It was only rightly so.

The gown was perfection.

Lettie was the epitome of imperfection.

The finest dress, gloves, hat, and slippers would never be able to mask Lettie’s flaws. It may be enough to mislead some, much as it had with her friends below; however, with time, the person she’d become would be apparent to all.




Unequivocally broken.

And with additional time, fractured or splintered so entirely a gust of wind would blow the remaining parts far and wide. Would her damage then affect others? Burrow deep inside those who inhaled her splintered being.

Lettie could not allow that to happen. If wearing a binding gown of rich fabric was all it took to keep the pieces together, maybe that was worth her dying inside so others didn’t have to.

It was likely a blessing she was at least conscious of her defects.

She pulled the door to her dressing closet toward her, cutting off the sight of her massive bedchamber and bringing herself to face the mirror that hung on the inside of the door. The small amount of light given off from the single candle was magnified with the mirror’s help, illuminating Lettie.

She gazed upon herself for the first time in many years—without her youthful trappings disguising her, without the mask of war garb hiding her weak shoulders, without the filth of the battlefield and blood of the surgical tent holding at bay her trembling, thin body.

Here, in the home of her past, she could not run from the woman she’d become.

Even if Gregory hadn’t perished and they’d returned to London as a wedded couple, she still would feel out of place. The nightmares would have still come. She had no doubt.

Lettie turned to the side, noting her trim waist and high cheekbones with hollowed face below. No veil would hide the empty vastness of her eyes.

Astoundingly, she didn’t want to keep hidden her deepest musings, her hurt, and her despair.

She lifted her chin. How could she ever hope to overcome it if her future was a carefully crafted lie to protect those around her? She could not expect anyone to accept her at present.

“Lettie?” The hinges on her bedchamber door squeaked, and boot steps sounded in her private space. “Are you within, my lady?”


She’d promised to freshen up and join them for the evening meal. It was best he learn now that all Lettie’s future held was disappointment after disappointment. If he chose to renew their childhood friendship or continue on her parent’s foolhardy mission to see them wed, then it was something he’d need to gain comfort with.

Broken promises.

Shattered longings.

And miserable disappointment.

“I am here,” Lettie sighed, reaching forward and running her finger down the glass, tracing the face she no longer recognized as her own. Loss etched every line. Sorrow hung heavy in her brow. Even her once plump lips were little more than a frown.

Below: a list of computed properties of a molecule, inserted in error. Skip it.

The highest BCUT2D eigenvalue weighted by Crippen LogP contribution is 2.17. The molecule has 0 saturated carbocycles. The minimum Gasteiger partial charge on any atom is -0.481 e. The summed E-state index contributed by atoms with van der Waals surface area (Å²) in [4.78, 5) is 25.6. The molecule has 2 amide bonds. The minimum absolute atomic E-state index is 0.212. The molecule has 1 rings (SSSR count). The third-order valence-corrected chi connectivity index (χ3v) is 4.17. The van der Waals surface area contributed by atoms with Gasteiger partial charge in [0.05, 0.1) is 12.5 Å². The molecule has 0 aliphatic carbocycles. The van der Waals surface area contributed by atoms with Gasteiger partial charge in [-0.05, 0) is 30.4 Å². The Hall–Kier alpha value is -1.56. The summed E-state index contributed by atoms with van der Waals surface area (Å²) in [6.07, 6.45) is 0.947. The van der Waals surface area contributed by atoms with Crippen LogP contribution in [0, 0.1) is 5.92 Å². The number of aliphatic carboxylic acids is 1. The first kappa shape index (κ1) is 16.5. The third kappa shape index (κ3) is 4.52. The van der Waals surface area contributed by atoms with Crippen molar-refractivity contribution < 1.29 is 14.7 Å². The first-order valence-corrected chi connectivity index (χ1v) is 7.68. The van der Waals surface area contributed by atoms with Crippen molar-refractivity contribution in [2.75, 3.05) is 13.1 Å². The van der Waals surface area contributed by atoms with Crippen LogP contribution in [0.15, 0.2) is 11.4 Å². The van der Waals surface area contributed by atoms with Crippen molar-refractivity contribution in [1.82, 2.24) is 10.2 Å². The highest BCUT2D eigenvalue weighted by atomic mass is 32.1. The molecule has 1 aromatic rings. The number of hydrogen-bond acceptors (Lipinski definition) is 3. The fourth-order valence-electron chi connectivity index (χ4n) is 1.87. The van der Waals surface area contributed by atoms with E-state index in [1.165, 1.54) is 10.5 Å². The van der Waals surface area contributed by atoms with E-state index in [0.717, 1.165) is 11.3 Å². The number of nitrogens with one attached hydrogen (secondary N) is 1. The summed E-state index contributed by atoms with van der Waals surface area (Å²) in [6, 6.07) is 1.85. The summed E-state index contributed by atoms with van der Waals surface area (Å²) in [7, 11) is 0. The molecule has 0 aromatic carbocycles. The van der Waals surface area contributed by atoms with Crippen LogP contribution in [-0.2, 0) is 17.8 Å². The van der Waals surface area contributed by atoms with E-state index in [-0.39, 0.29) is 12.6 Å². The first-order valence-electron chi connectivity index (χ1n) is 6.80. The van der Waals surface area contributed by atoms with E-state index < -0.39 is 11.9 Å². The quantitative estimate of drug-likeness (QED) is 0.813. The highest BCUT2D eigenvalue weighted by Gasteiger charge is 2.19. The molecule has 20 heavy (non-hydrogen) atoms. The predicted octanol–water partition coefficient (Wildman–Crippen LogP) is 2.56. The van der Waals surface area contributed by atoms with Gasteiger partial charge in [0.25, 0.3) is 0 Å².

His steps moved toward her small sanctuary, and Lettie pushed the door open, revealing herself, candlelight at her back.

“Your mother was going to come fetch you, but I offered assistance. She does enjoy entertaining—” His words halted when she stepped from the closet; her stare focused on the floor. “My apologies. I was unaware you were changing gowns, though I must say you’ve selected a superb choice.”

Lettie brought her eyes to his, startled to see nothing but gentleness in his soft expression. “I will not be re-joining the party.”

“I expected as much, though it is a loss to everyone below not to witness your stunning beauty in that dress.” She expected his eyes to travel from her face to her toes, only pausing to take in her gaping bodice; however, his eyes never left hers, making Lettie wonder if he could see past her emptiness—and more acutely, wondering what he saw there. “I was against this dinner. It is far too soon, and I should have worked harder to discourage them.”

“It was not your place,” Lettie sighed. They were barely friends—she and Daniel—their past betrothal notwithstanding, no matter how much he tried to prove otherwise. “None of this is your fault.”

“Mayhap not, yet, I endeavor to show you that I value our long friendship despite the rough trials we’ve faced.” He pulled the bench out from her dressing table and sat. When had he turned into the pure white knight, and she the black domino?

“Why are you trying so hard to prove something?” Lettie crossed her arms to cover her less than properly gowned bosom. “You owe me nothing…less than nothing, in fact. If it is not a mistress you seek, then what? My dowry?”

She’d heard her father declare Lettie’s funds his when they wed. They were so certain of the fact, they’d all but given Daniel a banknote in good faith.

He chuckled as if she’d said the most hilarious thing he’d heard in ages. Sobering, his brow rose. “Certainly you remember your parents did away with your dowry when you chose to marry a man they did not approve of.”